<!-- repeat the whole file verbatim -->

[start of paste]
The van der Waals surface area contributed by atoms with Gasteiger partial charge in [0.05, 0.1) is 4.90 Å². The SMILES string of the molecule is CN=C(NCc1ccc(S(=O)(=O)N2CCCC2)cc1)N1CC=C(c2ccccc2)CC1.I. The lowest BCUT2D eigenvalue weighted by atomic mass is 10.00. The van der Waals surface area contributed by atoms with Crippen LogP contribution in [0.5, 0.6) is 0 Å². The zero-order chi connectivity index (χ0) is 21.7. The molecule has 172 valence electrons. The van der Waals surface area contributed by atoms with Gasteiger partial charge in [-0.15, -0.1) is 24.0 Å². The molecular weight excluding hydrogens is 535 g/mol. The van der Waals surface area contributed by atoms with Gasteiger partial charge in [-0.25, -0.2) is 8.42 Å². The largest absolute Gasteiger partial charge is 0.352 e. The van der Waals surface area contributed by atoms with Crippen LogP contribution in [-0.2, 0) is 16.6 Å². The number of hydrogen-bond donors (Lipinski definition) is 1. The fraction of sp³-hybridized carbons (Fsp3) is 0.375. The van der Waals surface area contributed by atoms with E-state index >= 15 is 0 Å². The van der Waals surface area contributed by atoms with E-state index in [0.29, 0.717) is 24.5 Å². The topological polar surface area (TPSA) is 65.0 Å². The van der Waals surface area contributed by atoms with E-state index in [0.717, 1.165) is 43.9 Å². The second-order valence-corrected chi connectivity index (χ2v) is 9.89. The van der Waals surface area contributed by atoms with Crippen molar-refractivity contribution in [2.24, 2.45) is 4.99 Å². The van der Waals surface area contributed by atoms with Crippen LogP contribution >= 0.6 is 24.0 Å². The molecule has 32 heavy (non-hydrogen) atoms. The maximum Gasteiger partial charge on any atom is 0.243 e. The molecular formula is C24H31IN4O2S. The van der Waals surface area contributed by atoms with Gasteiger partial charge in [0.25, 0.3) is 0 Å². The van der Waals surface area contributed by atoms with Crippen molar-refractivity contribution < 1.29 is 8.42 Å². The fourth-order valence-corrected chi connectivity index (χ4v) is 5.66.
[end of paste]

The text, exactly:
The van der Waals surface area contributed by atoms with Gasteiger partial charge in [0.05, 0.1) is 4.90 Å². The SMILES string of the molecule is CN=C(NCc1ccc(S(=O)(=O)N2CCCC2)cc1)N1CC=C(c2ccccc2)CC1.I. The lowest BCUT2D eigenvalue weighted by atomic mass is 10.00. The van der Waals surface area contributed by atoms with Crippen LogP contribution in [0.5, 0.6) is 0 Å². The zero-order chi connectivity index (χ0) is 21.7. The molecule has 172 valence electrons. The van der Waals surface area contributed by atoms with Gasteiger partial charge in [-0.15, -0.1) is 24.0 Å². The molecular weight excluding hydrogens is 535 g/mol. The van der Waals surface area contributed by atoms with Gasteiger partial charge in [-0.25, -0.2) is 8.42 Å². The largest absolute Gasteiger partial charge is 0.352 e. The van der Waals surface area contributed by atoms with Crippen LogP contribution in [-0.2, 0) is 16.6 Å². The number of hydrogen-bond donors (Lipinski definition) is 1. The fraction of sp³-hybridized carbons (Fsp3) is 0.375. The van der Waals surface area contributed by atoms with E-state index >= 15 is 0 Å². The van der Waals surface area contributed by atoms with E-state index in [0.29, 0.717) is 24.5 Å². The topological polar surface area (TPSA) is 65.0 Å². The van der Waals surface area contributed by atoms with E-state index in [0.717, 1.165) is 43.9 Å². The second-order valence-corrected chi connectivity index (χ2v) is 9.89. The van der Waals surface area contributed by atoms with Crippen molar-refractivity contribution in [2.24, 2.45) is 4.99 Å². The van der Waals surface area contributed by atoms with Crippen LogP contribution >= 0.6 is 24.0 Å². The molecule has 32 heavy (non-hydrogen) atoms. The maximum Gasteiger partial charge on any atom is 0.243 e. The molecular formula is C24H31IN4O2S. The van der Waals surface area contributed by atoms with Gasteiger partial charge in [0.25, 0.3) is 0 Å². The van der Waals surface area contributed by atoms with Crippen molar-refractivity contribution < 1.29 is 8.42 Å². The fourth-order valence-corrected chi connectivity index (χ4v) is 5.66.